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How do we maintain quality as English sparkling grows?

Published:  19 May, 2017

The biggest recent headline for English sparkling wine (ESW) so far in 2017 has been the prediction that one million vines are going to be planted between the start and the end of the year.

This followed a string of similarly impressive headlines which came in quick succession, including former UK environment secretary Elizabeth Truss’ statement that the UK’s sparkling wine industry would endeavour to increase its export volumes from 250,000 to 2.5 million bottles by 2020.

There was also Hambledon owner Ian Kellett’s prediction in Harpers earlier this year that ESW will have 50% of the Champagne market within 15 years.

Whether or not the industry will hit those targets is something we have looked at more closely in Harpers’ May addition.

But the other pertinent question is how do we maintain quality as the industry grows?

Despite lower than average volume of 4.15 million bottles taken during 2016’s harvest, the ESW industry is undoubtedly in growth.

Alongside an increased presence at tastings and trade shows, volume and value sales are rising year-on-year and export optimism continues to grow.

Meanwhile, producers such as Rathfinny, Ridgeview and Hattingley Valley are focusing heavily on export markets.

Additionally, even those who are not yet exporting seem to be heading in that direction, whether they are ready to or not, (just talk to Langham Wine Estate in Dorset, where they have been pursued by buyers in Europe and S.E Asia, in the hope they can be persuaded into selling overseas).

“From our limited perspective there would appear to be a rapidly increasing awareness of English sparkling wine internationally,” owner Justin Langham comments.

At the moment, the English sparkling industry has managed to strike an enviably equal balance between price and quality, which, as Connoisseur Estates director Andrew Steel notes, means “there’s no entry level, which is brilliant, because there’s no discussion on price, just quality”.

One way in which interested parties are aiming to maintain this balance, is by the efforts gone into securing a number of PDOs and PGIs.

The ones currently being processed are PDO Darnibole, submitted by the Lindos at Camel Valley and also PDO Sussex - both of which have been approved by DEFRA and are now awaiting approval from the EU.

Among other things, both PDOs and PGIs set quality parameters by stipulating that only wines made using the traditional method can be called, “quality sparkling English wine”.

English (or Welsh) sparkling wine, with the exception of the “quality”, on the other hand, can also be produced by charmant method.

Quality ESW is where the majority of the sparkling producers in this country are focusing their attention, which makes sense.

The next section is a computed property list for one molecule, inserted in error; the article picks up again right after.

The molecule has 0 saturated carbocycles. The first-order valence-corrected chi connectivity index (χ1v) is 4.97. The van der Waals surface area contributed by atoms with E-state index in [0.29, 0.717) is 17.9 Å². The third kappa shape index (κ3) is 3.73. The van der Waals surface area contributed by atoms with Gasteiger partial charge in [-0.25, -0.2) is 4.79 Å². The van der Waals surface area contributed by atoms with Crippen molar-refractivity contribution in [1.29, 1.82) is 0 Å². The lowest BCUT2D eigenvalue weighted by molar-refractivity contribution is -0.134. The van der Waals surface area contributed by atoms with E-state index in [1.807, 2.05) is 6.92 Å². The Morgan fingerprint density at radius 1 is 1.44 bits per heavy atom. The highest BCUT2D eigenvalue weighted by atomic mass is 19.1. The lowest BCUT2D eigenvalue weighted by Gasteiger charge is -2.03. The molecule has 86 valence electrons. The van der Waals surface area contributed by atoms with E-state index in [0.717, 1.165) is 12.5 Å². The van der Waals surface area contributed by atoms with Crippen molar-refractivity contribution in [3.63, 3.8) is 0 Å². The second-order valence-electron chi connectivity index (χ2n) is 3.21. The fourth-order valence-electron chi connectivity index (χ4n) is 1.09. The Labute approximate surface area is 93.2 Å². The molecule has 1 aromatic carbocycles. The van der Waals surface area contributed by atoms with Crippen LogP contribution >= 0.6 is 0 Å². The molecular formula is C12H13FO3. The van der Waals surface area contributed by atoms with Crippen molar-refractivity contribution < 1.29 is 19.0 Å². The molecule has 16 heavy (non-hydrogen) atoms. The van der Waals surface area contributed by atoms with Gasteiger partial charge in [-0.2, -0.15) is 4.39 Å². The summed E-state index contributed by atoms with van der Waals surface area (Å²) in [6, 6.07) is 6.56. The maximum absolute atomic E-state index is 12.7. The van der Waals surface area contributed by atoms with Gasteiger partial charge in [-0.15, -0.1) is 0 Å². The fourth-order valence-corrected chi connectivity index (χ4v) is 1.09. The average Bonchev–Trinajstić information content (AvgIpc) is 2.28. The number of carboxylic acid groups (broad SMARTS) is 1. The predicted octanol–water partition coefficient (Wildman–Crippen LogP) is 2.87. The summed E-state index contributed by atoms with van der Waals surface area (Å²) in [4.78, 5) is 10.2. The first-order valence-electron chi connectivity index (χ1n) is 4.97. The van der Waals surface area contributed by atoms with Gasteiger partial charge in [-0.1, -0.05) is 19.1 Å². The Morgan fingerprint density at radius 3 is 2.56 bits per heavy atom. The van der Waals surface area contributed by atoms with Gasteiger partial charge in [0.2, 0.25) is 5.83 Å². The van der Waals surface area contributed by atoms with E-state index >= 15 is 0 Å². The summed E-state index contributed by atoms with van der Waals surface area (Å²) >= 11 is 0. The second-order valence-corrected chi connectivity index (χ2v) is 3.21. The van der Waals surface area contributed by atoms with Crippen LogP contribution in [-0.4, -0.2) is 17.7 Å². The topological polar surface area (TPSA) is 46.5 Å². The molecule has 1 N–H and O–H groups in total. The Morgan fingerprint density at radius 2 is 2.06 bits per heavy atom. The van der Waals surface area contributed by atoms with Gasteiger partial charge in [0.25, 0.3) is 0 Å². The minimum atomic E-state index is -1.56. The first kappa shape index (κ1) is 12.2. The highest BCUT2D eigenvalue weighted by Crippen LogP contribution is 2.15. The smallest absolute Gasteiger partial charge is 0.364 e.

It is undoubtedly where the long-term gains will be reaped, if producers and marketing departments can continue to avoid the road paved by Cava.

But legal protections only form part of the picture.

Chapel Down CEO Frazer Thompson believes that perception is equally important in the battle to maintain standards, pointing to the need for “high quality, highly desirable, widely available brands” as footholds for future success.

“We have seen the development of only two consumer brands in ESW of any scale or note: Chapel Down and Nyetimber,” he says.

“That’s largely a factor of scale, but also investment and time. We are the only two brands investing any serious money into marketing and the only two with serious distribution.”

In terms of enough suitable land available to produce quality ESW, he argues: “The whole of the North Downs, the majority of the South Downs and the Test Valley are the prime belts below 300 feet and on south facing slopes. There’s also good land elsewhere in Kent, Essex, Sussex and Hampshire and also for non-sparkling varietals.

“The amount of land under vine is certainly increasing. Whether it’s all in the right areas is a different matter. Unless it’s in Kent, Sussex or East Hampshire, it’s not likely to make much impact. That’s where the chalk and the climate is best. And in Kent’s case, the agricultural infrastructure too.”

The other variable which will affect EWS’s longevity at the top-end is the ability to guarantee a long-term supply of high quality fruit.

The frost which struck England and Champagne at the end of last month was a timely reminder of the impact the elements can have on the delicate balance of factors supporting the UK’s growing wine industry.

A carefully managed, long-term supply of fruit is absolutely essential to longevity, Denbies’ Chris White told Harpers following the frost.

If English wineries such as Chapel Down want to build brands to rival the top Champagne houses, effective managing of supply must be a priority.

“You can’t build brands by supplying a customer one year and not the next”, Thompson points out.

“We are producing wine at the margins. That means it’s unique and difficult to copy (which is great), and deliciously refreshing and distinctive. But it also means it’s subject to higher risks of weather events, so yields vary more than elsewhere.

“To build a long term industry, we need to be able to weather the weather through the build-up of stock – in particular reserve wines.”


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